Basic Techniques for Shaping Stone by Hand

Rock your hardscaping projects by learning how to use the right tools for the job and honing your observational skills.

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by Tom Hutten
Hitting on a corner of the blade will cause unpredictable breaks and can damage the hammer. The blade of the hammer should make full contact with the stone, as in the photo on the far right. [3, correct]

Rock your hardscaping projects by learning how to cut stone correctly. This primer covers tools and techniques for shaping stone by hand.

People have been shaping stones for millennia. As a natural material, stone varies widely, and a range of methods and tools can be used to achieve a similarly wide range of purposes. This article will focus on basic techniques that are appropriate for landscape uses and building structural walls with stone. These techniques can often be applied to other types of stonework, such as veneer, as well.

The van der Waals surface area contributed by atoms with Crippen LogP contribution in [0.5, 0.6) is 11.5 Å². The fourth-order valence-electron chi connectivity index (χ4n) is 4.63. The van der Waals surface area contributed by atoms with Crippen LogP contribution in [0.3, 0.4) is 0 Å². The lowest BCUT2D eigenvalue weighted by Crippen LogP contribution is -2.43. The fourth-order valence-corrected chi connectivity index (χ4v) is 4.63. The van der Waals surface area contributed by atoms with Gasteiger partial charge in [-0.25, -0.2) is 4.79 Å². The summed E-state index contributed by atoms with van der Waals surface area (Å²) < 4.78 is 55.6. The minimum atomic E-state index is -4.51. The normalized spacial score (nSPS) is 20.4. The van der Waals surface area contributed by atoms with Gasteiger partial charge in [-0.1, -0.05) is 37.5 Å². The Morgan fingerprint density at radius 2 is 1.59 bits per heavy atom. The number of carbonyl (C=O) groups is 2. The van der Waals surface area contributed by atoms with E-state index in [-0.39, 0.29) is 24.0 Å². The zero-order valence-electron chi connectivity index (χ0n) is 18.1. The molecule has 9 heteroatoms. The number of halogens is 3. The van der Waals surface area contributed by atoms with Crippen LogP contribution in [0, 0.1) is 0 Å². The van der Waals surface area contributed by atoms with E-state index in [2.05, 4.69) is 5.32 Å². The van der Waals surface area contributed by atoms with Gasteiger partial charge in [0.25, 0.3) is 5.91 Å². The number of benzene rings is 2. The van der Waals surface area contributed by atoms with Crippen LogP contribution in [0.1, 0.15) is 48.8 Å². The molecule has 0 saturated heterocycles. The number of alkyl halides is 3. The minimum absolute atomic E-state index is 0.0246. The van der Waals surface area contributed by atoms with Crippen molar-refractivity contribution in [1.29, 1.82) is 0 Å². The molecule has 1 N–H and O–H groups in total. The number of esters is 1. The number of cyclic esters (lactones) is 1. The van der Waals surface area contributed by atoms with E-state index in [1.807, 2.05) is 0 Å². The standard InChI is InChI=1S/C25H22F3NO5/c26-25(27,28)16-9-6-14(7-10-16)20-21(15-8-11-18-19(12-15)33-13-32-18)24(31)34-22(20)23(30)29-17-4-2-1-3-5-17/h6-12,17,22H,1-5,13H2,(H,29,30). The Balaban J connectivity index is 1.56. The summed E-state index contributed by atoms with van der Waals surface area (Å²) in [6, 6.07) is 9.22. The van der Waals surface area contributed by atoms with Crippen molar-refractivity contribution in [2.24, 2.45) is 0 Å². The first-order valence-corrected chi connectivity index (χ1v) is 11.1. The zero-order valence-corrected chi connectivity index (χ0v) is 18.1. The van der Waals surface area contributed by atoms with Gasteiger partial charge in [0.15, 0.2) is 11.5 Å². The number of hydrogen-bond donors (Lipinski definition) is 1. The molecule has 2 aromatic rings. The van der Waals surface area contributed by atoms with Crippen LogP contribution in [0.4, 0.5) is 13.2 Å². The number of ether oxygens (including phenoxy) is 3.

For the purposes of shaping, there are two main types of stones: level bedded (including sandstone and slate) and irregular (such as granite and basalt). Level bedded stone will tend to break easily into flat sheets or plates. Sedimentary stones will almost always be level bedded, as are many metamorphic stones. Igneous stones, formed through the cooling of lava, are irregular, because they don’t naturally form flat sheets or plates, but they may still have a grain that affects how they break.

Stones are strong in compression, but weak in tension. Stones are also weak in bending and twisting forces (brittle). We can use this knowledge to make sure we’re applying force to a stone in a way that takes advantage of these weaknesses. How a stone is supported will greatly affect how it breaks, or if it breaks.

Common Types of Stone Shaping

  • Updated on Mar 3, 2023
  • Originally Published on Oct 31, 2019
Tagged with: Brian Post, building with stone, diy, Natural Stone, stone walls
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